The Image of a Pastor in the Old and New Testaments

By Rev. Ernesto Bathermy 

The Bible teaches that God calls individuals into different ministries for the benefit of the community of faith, which is the Church, and for building up the Kingdom of God.  This calling is obvious in the close relationship between the spiritual gifts and the One who gives them.  Nevertheless, we must ask, if it is God that calls and if He is the one who gives the spiritual gifts necessary to develop our ministry, why are many of us serving in ministries that seem to fail to accomplish His divine purposes?   

Many ministers become frustrated to such an extent that they abandon the ministry.  A true understanding of our responsibilities as pastors can free us from paralyzing and destructive frustrations.  In the next two entries, I will try to guide us to a better understanding of the pastorate and provide some fundamentals for a more rational pastoral practice.

The image of a Pastor in the Old Testament

The concept of a pastor that we find in the New Testament comes from an image or metaphor of a shepherd that is rooted in the Old Testament.  God used this image to describe his relationship with Israel, his people and the religious leaders in the time of the prophets.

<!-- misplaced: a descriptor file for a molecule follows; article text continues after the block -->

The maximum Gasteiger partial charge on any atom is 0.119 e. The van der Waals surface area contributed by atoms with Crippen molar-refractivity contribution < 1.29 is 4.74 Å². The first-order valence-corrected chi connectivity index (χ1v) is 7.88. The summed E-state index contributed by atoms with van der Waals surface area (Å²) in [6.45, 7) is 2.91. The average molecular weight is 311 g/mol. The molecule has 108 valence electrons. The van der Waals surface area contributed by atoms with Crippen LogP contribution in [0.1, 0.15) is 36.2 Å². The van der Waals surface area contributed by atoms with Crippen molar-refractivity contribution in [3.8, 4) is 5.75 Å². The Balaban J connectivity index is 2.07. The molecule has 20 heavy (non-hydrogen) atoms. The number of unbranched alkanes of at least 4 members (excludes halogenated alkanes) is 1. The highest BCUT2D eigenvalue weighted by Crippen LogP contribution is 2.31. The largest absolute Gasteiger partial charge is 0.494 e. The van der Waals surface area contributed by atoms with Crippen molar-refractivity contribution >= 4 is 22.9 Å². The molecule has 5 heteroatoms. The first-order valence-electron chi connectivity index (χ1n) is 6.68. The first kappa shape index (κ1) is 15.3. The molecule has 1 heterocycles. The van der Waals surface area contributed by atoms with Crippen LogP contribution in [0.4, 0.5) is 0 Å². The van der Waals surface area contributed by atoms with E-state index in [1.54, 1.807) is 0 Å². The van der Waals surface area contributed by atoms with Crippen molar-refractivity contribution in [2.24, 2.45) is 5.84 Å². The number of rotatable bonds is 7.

The prophet Isaiah presented the Lord as a shepherd when he wrote, “He tends his flock like a shepherd: He gathers the lambs in his arms and carries them close to his heart; he gently leads those that have young.” (Isaiah 40:11)

The prophet Jeremiah, like Isaiah, tackles the subject in a general way when he writes that the role of a shepherd is to find land for his sheep to graze and care for his sheep.  These two ideas are quite broad.  Though grazing focuses on feeding the sheep, caring for them emphasizes his protection.

The prophet Ezekiel tells us that part of the work of the shepherd should be to strengthen weak sheep, heal their sickness, bind up their wounds, bring back the strays and search for the lost. (Ez. 34:4)

In Psalm 23, the psalmist talks about Jehovah as his shepherd, while he presents himself as a sheep.  A shepherd supplies all of his needs. Verses 1 and 2 show a shepherd that meets the nutritional and material needs of his sheep.  Verse 3 appears to refer to socio-emotional needs, while verse 4 apparently refers to spiritual needs.  All of these elements demonstrate a picture of a shepherd that feeds, consoles, cares for, guides, and is present with his sheep.